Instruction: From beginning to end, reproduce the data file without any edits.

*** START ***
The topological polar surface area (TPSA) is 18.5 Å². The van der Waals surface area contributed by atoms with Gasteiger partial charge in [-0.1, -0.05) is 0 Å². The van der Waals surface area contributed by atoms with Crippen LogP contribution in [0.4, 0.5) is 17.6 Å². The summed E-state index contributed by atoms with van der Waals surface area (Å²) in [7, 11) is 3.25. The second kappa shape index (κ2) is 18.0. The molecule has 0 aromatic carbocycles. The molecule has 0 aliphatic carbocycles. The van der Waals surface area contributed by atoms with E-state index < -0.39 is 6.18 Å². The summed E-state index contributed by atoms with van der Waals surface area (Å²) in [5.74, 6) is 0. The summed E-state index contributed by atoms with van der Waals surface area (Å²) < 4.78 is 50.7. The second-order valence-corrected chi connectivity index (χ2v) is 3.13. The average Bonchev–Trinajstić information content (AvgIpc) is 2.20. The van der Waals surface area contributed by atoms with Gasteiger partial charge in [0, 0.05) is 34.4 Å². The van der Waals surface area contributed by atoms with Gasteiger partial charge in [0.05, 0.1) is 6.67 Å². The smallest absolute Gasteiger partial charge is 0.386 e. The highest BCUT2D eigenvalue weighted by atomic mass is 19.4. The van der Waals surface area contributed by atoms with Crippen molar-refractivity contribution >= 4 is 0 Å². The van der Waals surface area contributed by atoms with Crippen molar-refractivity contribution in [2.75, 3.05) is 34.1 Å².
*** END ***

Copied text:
The topological polar surface area (TPSA) is 18.5 Å². The van der Waals surface area contributed by atoms with Gasteiger partial charge in [-0.1, -0.05) is 0 Å². The van der Waals surface area contributed by atoms with Crippen LogP contribution in [0.4, 0.5) is 17.6 Å². The summed E-state index contributed by atoms with van der Waals surface area (Å²) in [7, 11) is 3.25. The second kappa shape index (κ2) is 18.0. The molecule has 0 aromatic carbocycles. The molecule has 0 aliphatic carbocycles. The van der Waals surface area contributed by atoms with E-state index < -0.39 is 6.18 Å². The summed E-state index contributed by atoms with van der Waals surface area (Å²) in [5.74, 6) is 0. The summed E-state index contributed by atoms with van der Waals surface area (Å²) < 4.78 is 50.7. The second-order valence-corrected chi connectivity index (χ2v) is 3.13. The average Bonchev–Trinajstić information content (AvgIpc) is 2.20. The van der Waals surface area contributed by atoms with Gasteiger partial charge in [0, 0.05) is 34.4 Å². The van der Waals surface area contributed by atoms with Gasteiger partial charge in [0.05, 0.1) is 6.67 Å². The smallest absolute Gasteiger partial charge is 0.386 e. The highest BCUT2D eigenvalue weighted by atomic mass is 19.4. The van der Waals surface area contributed by atoms with Crippen molar-refractivity contribution >= 4 is 0 Å². The van der Waals surface area contributed by atoms with Crippen molar-refractivity contribution in [2.75, 3.05) is 34.1 Å².